Employee empowerment is a key feature of social enterprises, businesses that profit society rather than shareholders. If replicated more widely, we would begin to see a rebalanced economy that rewards sustainable business and holds companies to account, ensuring they act not only in their own interests, but in those of their staff teams, consumers and communities.

Peter Holbrook

CEO, Social Enterprise UK, London SE1

Directors are supposed to be the trustees for the shareholders. But when it comes to directors' pay or judging their performance there is an obvious conflict of interest. Self-interest being the bedrock of capitalism, excessive pay is not surprising.

All incentives at the board level other than salary should be made unlawful. Whatever measure is used, it is bound to affect the director's judgement when there is a conflict between the overall wellbeing of the company and meeting an incentivised target. Top executives should not need any incentive to do a good job, over and above their reputation for good management. If they won't do a good job without being bribed, they should not be in the job.

And the auditors, who are supposed to be the guardians of the shareholders' interest, should not be appointed by the directors as at present. This is an obvious conflict of interest. There should be a panel of auditors who should be appointed by lot, to be vigilant on the shareholders' behalf.

WA Somers

London SW5

Oh dear, here we go again, Hans Christian Cameron with another of his fairy tales. This fantasy involves millions of shareholders who will gather and take care of excessive pay for top executives.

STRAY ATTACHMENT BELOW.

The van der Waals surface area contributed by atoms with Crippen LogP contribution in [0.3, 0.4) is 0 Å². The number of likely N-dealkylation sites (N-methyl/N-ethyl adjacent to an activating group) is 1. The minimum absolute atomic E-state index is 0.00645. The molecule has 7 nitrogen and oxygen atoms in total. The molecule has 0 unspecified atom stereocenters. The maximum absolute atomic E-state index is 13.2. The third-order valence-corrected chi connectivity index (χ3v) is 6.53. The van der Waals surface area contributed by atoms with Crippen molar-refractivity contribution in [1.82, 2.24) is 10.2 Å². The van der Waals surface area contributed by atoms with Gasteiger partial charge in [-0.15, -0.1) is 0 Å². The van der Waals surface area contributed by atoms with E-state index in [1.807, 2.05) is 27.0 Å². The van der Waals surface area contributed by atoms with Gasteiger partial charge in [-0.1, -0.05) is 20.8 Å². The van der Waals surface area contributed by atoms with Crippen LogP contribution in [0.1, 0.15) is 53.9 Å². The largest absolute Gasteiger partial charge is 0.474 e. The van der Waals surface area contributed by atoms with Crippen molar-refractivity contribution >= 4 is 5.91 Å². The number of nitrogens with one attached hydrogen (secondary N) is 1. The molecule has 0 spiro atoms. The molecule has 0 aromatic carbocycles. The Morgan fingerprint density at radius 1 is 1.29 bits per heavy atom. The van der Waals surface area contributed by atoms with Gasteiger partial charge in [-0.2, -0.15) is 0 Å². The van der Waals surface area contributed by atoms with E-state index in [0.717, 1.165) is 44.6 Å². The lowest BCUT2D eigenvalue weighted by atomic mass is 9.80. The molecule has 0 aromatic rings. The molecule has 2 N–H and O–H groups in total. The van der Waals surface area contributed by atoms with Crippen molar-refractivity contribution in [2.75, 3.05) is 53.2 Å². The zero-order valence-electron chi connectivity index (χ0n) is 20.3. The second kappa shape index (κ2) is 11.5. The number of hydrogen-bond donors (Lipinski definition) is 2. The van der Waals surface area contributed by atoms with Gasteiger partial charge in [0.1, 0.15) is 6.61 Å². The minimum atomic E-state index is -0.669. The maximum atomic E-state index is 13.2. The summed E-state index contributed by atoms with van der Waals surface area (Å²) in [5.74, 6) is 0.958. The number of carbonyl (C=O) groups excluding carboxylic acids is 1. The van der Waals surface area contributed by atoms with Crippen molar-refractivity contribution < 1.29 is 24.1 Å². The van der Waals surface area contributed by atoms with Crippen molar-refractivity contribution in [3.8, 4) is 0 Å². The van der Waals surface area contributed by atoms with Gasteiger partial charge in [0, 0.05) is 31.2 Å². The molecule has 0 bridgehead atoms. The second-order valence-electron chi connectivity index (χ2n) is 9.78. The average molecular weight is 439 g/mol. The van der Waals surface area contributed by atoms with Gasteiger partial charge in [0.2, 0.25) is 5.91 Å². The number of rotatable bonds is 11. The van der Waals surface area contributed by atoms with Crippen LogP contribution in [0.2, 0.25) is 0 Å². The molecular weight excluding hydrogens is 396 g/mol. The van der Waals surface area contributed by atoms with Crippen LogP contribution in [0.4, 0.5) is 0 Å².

In actuality, the shareholders are mostly other overpaid top executives in other financial institutions, who form an incestuous cartel of fat cats scratching each others' backs.

To misquote one of his previous fairy-tales, "They're all in it together". The shares are just betting slips for the Canary Wharf Casino.

John Day

Portsmouth

Confused? Have another unit

The Commons Committee report on Alcohol (9 January) says that people do not understand alcohol "units". Hardly surprising, given that the present system appears to have been designed to confuse.

While it's clear enough for beer, half a pint is a unit, a pint two units, why on earth sell spirits in both 25ml (one unit) and then also 35ml measures? And even worse for wine: small, medium and large glasses, plus multiples of those. Why not just 100ml (one unit) and 200ml (two units).

Yes, the strength of wine varies, but so does beer, and a rough, but usable system is what is needed. Any system which requires a "drinks calculator" is clearly hopeless. At the end of the evening, a pubgoer should be able to tell you how many units they've drunk, and if they can't do so it should mean they've drunk too much, not that the calculation's too difficult.